I waited for Dawn French’s second novel, Oh Dear Silvia, with great anticipation. Her memoir, Dear Fatty was lovely and elegant, and her debut novel, A Tiny Bit Marvellous showed great promise. And as a writer, French as developed into an excellent story-teller, with a surprisingly melancholy voice. So it comes as a surprise that despite its strong writing, French’s second novel fails because of a regressive homophobia that undoes much of the work’s estimable virtues.
The title character is a woman that’s in a coma after falling from a balcony. Even though we never get to see life through her eyes, we do get to see just how many different facets this woman has, because of the various points of view of her visitors – Ed, her ex-husband; Jo, her envious older sister; Winnie, her nurse; Tia, her maid; Cat, her best friend; and Cassie, her estranged daughter. Each character comes to visit Silvia separately, and each has his or her own private relationship with a seemingly distinct Silvia. French shows just how fractured people’s personalities can be.
Because she’s in a coma, the conversations are one-sided, and we get a glimpse of the lives of the characters outside of the limited world of Silvia’s hospital bedroom. This is where French’s talents shine best – she creates a distinctive character for each person; admittedly when writing for Winnie and Tia, she cheats by using dialect – and with Winnie in particular, it’s a little difficult to read through French’s take on a Jamaican patois. Tia on the other hand, frames her story with a gossipy obsession with tabloids, and an immigrant’s tenuous grasp with cussing.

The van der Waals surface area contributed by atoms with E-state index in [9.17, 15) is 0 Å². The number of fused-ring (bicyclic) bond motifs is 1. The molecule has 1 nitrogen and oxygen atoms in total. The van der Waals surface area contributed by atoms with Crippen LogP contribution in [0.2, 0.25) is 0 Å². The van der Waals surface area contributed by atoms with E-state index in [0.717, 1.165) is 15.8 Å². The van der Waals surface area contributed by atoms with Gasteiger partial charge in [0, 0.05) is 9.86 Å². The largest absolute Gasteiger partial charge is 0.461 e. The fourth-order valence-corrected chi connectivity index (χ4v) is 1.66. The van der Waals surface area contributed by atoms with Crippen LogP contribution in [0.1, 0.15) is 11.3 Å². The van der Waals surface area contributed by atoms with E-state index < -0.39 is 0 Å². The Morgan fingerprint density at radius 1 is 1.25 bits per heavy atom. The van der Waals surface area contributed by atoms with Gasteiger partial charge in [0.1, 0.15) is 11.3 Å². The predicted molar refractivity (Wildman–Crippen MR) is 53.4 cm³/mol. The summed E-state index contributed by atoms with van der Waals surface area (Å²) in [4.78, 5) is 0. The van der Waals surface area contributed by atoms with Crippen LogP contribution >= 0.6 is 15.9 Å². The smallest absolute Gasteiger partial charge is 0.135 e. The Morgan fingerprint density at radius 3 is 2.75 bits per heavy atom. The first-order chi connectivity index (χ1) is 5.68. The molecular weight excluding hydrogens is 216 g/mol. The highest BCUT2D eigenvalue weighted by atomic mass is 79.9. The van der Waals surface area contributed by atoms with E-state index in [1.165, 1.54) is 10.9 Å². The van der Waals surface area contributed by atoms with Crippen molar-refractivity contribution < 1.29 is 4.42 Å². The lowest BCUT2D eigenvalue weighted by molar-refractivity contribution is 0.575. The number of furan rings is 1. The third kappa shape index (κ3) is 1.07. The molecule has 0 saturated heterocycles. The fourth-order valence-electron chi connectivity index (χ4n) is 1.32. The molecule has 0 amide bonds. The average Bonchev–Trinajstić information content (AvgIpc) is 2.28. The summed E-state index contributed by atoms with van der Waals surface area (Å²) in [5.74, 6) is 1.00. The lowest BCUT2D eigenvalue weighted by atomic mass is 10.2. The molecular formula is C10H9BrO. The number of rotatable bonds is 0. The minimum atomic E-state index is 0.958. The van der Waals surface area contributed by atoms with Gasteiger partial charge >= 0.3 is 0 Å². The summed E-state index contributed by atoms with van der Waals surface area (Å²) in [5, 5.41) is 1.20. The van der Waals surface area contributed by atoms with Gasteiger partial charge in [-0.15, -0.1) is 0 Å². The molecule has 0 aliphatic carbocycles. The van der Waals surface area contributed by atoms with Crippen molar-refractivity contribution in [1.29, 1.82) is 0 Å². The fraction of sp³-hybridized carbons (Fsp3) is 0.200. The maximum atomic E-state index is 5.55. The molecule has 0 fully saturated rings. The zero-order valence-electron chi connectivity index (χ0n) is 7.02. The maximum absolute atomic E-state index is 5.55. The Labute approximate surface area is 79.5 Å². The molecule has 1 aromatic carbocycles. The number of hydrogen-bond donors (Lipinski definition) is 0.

The novel’s structure is interesting because it allows for a mystery to slowly unfold: why did Silvia fall from her balcony? The characters all seem to accept that it was an accident, but as the plot moves forward one of the characters’ past begins to shed light on Silvia’s accident. It’s not a P.D. James mystery that will leave readers’ jaws dropped, but still the details that start to emerge from Silvia’s background give some intriguing substance to the novel.
And while French is a fantastic author, she indulges in some shocking regressive homophobia. Cat, Silvia’s best friend, is a depressingly stale take on the repressed, angry lesbian. With strains of The Children’s Hour, Single White Female, and every female prison movie, Cat at turns is obsessed, love-hungry, depressed and potentially-violent (in a fit of anger she slaps a comatose Silvia over a past offense). French throws in some context – Cat’s a refugee from an abusive marriage, which only seems to confirm the stereotype that lesbians are made from disastrous relationships with men. And it’s not that I believe lesbians have to be role models, but the choices French make when writing Cat are depressingly lazy and cheap; this kind of monstrous, pathetic lesbian is a well-worn trope that French does nothing with – instead, she’s simply affirming that trope, and it’s an alarming inclusion to the book. Cat is the black gang member, the Latino illegal immigrant, the Asian mobster, the Italian mafia don, the German skinhead, and every other reductive villain.
It’s a shame, really that French torpedoes her book with her old-fashioned prejudiced writing; from all I know of her work, I don’t believe French is a homophobe, which makes this book all the more head-scratching. Hopefully, when she pens her third novel, she’ll try to create a more well-rounded antagonist for her story.